As we left off last week, Anna and Sigmund Freud were at the Vienna Zoo contemplating human sexuality…

And, now the conclusion to the series.

III.

As father and daughter walked through the reptile section of the zoo, Sigmund pondered aloud the utilitarian explanations for sexuality (food in exchange for pleasure concept). His example, however, was merely academic. He proposed the idea only to refute it moments later. He concluded by positing that the difference between human and primates was the ability to indulge in fantasy of possessing the object of desire and the fantasy of being desired. He asked his insightful young daughter, “do zees primates didn’t need to vear jewelry? Do zee need cosmetics, body lotions, matching checkbook covers? Do zey have constant debates in za grocery store regarding zhe merits of vone can of tomatoes over another and fung sui ever entered into zheir sexual equation?”  

Anna correctly answered, “no, father.”

So, Freud’s point was that fantasy was related to all the scents, sights, sounds and accouterments that incite us to express desire. It is in this space where sexy underwear, chic-flicks, long walks on the beach, candle-lit dinners, furniture and hardware stores, curtains flapping in the breeze, perfume, health foods, and back rubs. Are all of these props designed to make the goddess descend so she can bestow the gift of her presence, making the fantasy become flesh? If so, then sleeping with your wife is already a form of cheating in the sense that it is a denial of the other, the quotidian body or lump in the bed that sends us out for milk at 9:00 pm?

But, are we considering only male sexuality? Is this only a male’s perspective? Twanna A. Hines’ article entitled “Take My Vibrator, Please!” suggests that sex toys for women can have their pedagogical purposes. In the post in which she describes her battery operated vibrator that was stolen by a homeless person in New York City, she said she used it to discovered how to please herself, something she could later teach to her male partners. Was she cheating? If so, on who? Do men wonder if their partners are cheating because they have vibrators? Is there a difference between a means to achieving pleasure and the fantasy of desire? And, would her male partners ever feel inadequate or challenged in the face of the indefatigable prowess of Mr. Rocket and his three AAA batteries?

Damn power tools!

If dehumanization in always a factor of sexuality, then where does this leave us on the notion of the mechanized Madame? I can only conclude that the robotic prostitute is a form of cheating; perhaps a form of cheating that is worse than any other because it what makes us human is our ability to fantasize, that is, subliminate the naughty details of sweaty, teeth grinding, locomotive-sounding, hair pulling, butt-spanking sex, and the bad-breath smelling, no makeup, bad-hair mornings. In this regard, the self deception occurs on the level of imagination and the symbolic. The users cheat on their own imagination by trying to convince themselves that someone actually desires them: the ultimate male fantasy, a woman that is always willing. The second self deception is that these users convince themselves that sexuality is purely individual, that is, it isn’t social. These guys also cheat on their own imagination by regressing into an infantile state of profound narcissism in which their pleasure is the only one at stake. Even if the world at large sees the flings are meaningless, they do break with a number of partner expectations. Here is where the morons from the Secret Service got into trouble: social relations have rules, understandings and agreements that govern them. If the Secret Service Agents had coughed up the 800 bucks for their fantasy, they’d probably still have jobs. Maybe the new institutional memo about agent conduct will read: “Thou shalt not go whoring while protecting the President!” It is just a thought.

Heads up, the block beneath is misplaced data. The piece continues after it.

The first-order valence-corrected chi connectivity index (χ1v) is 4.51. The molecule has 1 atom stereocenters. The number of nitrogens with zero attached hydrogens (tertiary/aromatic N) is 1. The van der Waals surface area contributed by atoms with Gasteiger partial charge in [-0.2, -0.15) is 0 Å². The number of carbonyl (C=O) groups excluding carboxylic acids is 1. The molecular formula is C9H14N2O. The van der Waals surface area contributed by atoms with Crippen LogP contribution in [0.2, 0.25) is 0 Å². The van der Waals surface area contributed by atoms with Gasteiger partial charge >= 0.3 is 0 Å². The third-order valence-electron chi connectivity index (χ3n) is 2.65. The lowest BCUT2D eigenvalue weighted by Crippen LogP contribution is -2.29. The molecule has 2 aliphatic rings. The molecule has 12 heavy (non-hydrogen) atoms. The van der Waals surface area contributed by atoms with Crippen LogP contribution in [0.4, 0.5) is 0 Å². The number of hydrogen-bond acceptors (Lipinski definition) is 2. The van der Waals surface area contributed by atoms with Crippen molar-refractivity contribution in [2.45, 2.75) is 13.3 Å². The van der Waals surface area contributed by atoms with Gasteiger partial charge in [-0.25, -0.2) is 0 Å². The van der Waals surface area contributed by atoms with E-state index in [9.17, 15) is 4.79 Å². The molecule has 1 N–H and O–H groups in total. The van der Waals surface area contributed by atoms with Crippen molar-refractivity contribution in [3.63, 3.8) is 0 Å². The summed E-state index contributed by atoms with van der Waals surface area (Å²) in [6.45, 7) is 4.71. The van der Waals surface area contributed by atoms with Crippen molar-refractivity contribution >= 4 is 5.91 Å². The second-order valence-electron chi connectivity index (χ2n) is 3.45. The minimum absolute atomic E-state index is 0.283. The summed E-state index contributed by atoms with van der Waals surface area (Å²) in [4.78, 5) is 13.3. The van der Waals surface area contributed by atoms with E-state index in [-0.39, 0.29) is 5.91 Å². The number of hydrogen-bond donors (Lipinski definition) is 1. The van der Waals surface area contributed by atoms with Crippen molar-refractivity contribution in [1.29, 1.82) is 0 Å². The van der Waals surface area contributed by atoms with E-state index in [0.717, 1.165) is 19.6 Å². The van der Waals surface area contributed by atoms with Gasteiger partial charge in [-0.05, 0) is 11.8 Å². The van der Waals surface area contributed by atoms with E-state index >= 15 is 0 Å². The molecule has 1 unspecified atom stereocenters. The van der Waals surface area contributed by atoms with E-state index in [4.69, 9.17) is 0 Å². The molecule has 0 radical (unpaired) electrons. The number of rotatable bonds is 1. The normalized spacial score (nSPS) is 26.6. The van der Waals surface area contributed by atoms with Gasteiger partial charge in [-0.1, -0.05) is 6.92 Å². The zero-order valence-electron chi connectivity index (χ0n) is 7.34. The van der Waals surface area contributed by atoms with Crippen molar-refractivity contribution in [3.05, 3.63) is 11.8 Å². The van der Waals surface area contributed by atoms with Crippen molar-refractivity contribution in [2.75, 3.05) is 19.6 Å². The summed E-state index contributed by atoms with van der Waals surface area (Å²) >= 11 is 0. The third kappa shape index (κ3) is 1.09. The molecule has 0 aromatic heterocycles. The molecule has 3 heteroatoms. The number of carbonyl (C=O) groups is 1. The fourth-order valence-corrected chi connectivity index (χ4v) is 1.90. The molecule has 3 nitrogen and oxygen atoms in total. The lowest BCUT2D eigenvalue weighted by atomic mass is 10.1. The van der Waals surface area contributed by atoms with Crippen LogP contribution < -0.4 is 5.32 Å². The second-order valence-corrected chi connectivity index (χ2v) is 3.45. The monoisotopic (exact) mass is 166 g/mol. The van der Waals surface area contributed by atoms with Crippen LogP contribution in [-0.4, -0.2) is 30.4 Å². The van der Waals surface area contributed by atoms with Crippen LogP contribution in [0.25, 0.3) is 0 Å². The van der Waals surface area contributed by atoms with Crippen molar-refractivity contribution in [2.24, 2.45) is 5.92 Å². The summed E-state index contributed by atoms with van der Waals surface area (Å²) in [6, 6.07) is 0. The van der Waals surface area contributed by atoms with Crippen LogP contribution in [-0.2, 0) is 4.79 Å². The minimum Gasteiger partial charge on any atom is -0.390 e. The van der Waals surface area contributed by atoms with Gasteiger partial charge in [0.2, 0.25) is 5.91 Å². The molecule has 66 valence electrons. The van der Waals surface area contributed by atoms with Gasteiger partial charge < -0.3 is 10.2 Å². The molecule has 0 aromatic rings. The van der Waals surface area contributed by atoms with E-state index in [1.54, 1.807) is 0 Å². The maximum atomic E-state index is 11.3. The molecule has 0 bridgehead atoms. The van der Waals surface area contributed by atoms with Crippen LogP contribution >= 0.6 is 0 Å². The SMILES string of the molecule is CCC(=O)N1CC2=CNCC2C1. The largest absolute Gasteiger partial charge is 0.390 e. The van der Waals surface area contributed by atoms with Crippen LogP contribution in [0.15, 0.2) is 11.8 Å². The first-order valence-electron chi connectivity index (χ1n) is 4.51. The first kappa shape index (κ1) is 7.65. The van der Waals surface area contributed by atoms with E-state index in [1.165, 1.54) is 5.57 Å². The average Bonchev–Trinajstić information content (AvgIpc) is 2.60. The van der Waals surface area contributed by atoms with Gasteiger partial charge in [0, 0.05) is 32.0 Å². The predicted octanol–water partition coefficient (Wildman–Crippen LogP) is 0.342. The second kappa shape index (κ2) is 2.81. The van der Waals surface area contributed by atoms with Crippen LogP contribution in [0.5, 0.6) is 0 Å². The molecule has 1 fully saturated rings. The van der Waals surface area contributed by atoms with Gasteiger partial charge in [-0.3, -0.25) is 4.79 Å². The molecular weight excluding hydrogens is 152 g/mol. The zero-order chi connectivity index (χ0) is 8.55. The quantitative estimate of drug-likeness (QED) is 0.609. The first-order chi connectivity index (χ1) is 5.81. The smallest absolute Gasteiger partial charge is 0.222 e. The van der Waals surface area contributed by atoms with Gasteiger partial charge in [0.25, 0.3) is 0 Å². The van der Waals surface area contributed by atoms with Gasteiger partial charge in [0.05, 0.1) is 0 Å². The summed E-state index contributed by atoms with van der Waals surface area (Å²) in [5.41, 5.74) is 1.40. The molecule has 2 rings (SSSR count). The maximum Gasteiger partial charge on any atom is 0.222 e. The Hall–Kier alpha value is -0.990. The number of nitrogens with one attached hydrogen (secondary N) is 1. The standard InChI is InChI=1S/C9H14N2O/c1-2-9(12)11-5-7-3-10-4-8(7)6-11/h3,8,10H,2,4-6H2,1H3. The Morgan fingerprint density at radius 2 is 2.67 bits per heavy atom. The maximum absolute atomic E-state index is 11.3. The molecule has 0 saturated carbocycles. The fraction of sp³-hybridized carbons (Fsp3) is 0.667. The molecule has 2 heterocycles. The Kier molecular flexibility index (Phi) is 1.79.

Perhaps, in the end, it is more of a cop-out than self-deception, because the real challenge for men is to fantasize about the woman he wakes up with in the morning. That, my friends, requires true effort, imagination, creativity and love.

Cross-posted at My Ongoing Struggle with Misanthropy: http://jimmygabacho.com/?p=800

Gabacho– according to the Dictionary of the Spanish Royal Academy– is derived from an old Provençal word “gavach,” meaning a person from the foothills of the Pyrenees who spoke incorrectly. These days, it means “outsider,” somebody who just doesn’t fit in.

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